Phoenix's Most Joyful Album Arrives Amidst Global Unrest: 'The Moral Compass is Broken'
What does a hit single mean to Phoenix? “It’s a curse,” says frontman Thomas Mars, while sitting next to guitarist Laurent “Branco” Brancowitz at Manhattan eatery Doma Na Rohu in the West Village on a cool spring morning. “We don’t chase hits,” continues Mars, “because a successful album can be a gift, but a hit is usually not.”
In the streaming era, where playlist-friendly singles are king and rock groups angle for a top 40 crossover to find casual listeners, Phoenix couldn't care less whether its new album, Ti Amo (out June 9), contains another charttopping hit like “1901.” The Paris-bred quartet of Mars, Brancowitz, guitarist Christian Mazzalai and bassist-keyboardist Deck D’Arcy -- uniformly warm and soft-spoken, and friends since forming as a garage band in 1996 -- spent its first decade as a darling of the ’00s indie blogosphere. With 2009 album Wolfgang Amadeus Phoenix, which featured the synth-rock anthems “1901” and “Lisztomania,” Phoenix rose to festival headliner status. “1901” landed in a Cadillac commercial that aired during Super Bowl XLIV in 2010 and the track topped Billboard’s Alternative Songs chart. “When it’s a very good song and hits No. 1? That almost never happens,” says Brancowitz, ruffling the dark hair above his black-rimmed glasses. “When it does, those moments are the most important. It’s almost like a page turning.” By the end of 2010, Phoenix was playing Madison Square Garden in New York and bringing out their pals Daft Punk as surprise guests.
The “curse” then of a song like “1901” is that the band likely will never replicate its ubiquity. The deliriously light Ti Amo is Phoenix’s second full-length since Wolfgang, and like 2013 album Bankrupt!, it does not have any smash hits (first single “J-Boy” has reached No. 24 on Alternative Songs). Yet Phoenix is unaffected by such expectations, as is longtime label Glassnote Records. “Phoenix are a romantic rock band whose inspirations come from experiences they have soaking up culture all over the word,” says Glassnote founder Daniel Glass. “I would be remiss to impose our beliefs on their process.”
For Ti Amo, the group stationed itself at La Gaîté Lyrique -- a complex in Paris that houses everything from tech startups to performance venues -- and crafted the album during regular working hours, after previously recording only at night. Built around dreamy sci-fi synths, the album also serves as a musical tour of Italy; there are lyrical nods to Federico Fellini’s 1960 classic film La Dolce Vita, fior de latte gelato and Via Veneto, which Mazzalai describes as “the most famous street in Rome.” Brancowitz says “my father is Italian, and we’ve spent a lot of time there,” but adds that the band treated the country as “a fantasy land -- an Italy that never really existed and is more like a safe harbor for our imaginations.”
Ti Amo’s sunnier sound also belies the climate in which it was created. During the recording process, which began in 2014 and wrapped last spring, violent attacks including both the Champs-Élysées street shooting in April and the November 2015 massacre at the Bataclan happened. The January 2015 terrorist attack at the Paris office of satire magazine Charlie Hebdo hit closest to home. “A lot of the cartoonists who were killed were people we [followed] when we were kids,” says Mars. “For us, it wasn’t just political -- it was people connected to our childhood and pure, innocent memories. It was very traumatizing.”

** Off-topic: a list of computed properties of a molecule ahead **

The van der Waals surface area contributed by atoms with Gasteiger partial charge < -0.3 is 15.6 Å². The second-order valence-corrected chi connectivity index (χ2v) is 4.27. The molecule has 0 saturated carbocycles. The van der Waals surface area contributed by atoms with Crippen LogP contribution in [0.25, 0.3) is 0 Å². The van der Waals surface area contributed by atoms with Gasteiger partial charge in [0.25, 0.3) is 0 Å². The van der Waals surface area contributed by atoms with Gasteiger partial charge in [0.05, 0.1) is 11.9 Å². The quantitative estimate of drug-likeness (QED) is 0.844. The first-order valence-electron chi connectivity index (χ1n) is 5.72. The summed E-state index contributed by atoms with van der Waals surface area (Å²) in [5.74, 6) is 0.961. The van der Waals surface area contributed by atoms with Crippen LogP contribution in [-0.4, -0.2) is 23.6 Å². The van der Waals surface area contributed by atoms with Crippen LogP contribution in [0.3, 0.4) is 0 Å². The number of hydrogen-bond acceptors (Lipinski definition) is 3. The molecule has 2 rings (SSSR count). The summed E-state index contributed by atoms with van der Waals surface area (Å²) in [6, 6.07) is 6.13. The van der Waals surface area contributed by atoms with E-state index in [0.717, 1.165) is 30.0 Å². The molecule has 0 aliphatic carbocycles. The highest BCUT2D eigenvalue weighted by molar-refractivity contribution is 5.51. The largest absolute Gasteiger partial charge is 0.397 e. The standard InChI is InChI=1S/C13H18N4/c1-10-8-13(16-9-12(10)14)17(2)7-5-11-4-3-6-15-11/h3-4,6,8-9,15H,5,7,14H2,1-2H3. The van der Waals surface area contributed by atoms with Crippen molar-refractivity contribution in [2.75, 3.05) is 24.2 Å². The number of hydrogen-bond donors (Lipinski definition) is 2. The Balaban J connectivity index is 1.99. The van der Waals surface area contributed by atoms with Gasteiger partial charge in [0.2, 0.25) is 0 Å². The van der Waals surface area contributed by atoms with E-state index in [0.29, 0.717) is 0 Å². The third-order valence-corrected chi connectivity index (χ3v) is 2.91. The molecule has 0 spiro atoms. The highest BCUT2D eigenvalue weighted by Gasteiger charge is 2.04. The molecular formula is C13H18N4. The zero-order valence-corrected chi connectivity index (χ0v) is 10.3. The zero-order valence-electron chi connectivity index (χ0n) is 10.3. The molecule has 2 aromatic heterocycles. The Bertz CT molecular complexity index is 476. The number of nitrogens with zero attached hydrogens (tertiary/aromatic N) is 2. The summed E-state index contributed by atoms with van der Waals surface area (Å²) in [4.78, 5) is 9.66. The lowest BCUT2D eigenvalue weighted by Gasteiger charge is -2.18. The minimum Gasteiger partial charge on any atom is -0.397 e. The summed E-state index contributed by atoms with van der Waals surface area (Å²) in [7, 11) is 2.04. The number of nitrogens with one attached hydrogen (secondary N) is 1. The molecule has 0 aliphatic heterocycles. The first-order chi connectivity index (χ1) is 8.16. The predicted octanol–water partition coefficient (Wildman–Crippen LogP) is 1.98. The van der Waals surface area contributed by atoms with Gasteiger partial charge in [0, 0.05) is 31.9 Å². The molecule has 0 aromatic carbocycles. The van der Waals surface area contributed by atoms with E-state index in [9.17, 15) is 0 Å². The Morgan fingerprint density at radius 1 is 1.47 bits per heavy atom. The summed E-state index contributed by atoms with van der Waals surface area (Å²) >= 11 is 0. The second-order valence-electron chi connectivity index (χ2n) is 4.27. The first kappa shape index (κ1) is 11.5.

Mars, who married Sofia Coppola in 2011 and has two daughters with the director, says the group recognized that the cheeriness of Ti Amo conflicted with the world in which it was conceived. “What was strange is that we did feel we were making a record that was a total contradiction of what was going on,” he says. “We were disconnected, so we did feel a slight sense of guilt at first ... We just had to accept it. Our reaction was spontaneous, and it was like an antidote.”
Ti Amo will be released just weeks after the election of French president Emmanuel Macron over far-right candidate Marine Le Pen, as well as the May 22 terrorist attack at Manchester Arena in England that left 23 dead. “You can feel that the moral compass is broken,” says Brancowitz. “I went to go see my dermatologist. She’s a very intelligent person; 10 years of study in college. Even she was conveying information that were fake Facebook posts.” Yet he also points out that “in dark times, there’s a tradition of happy music,” and the band, which members say is closer than ever, is ready to bring the positivity of Ti Amo to the masses.
After headlining spring festivals like Governors Ball and Hangout, the group will play large fests across Europe and likely tour throughout 2018. Phoenix is also enjoying the recent Cannes acclaim of Coppola’s latest film, The Beguiled, to which the group contributed new music. The band members don’t mind if they’re still headlining arenas years from now, or if they return to the clubs that Phoenix used to play pre-“1901.” Brancowitz likens an intimate club to a church: “You can look at everyone and stand there like a priest.”
“A club,” adds Mars, “is a sacred thing.”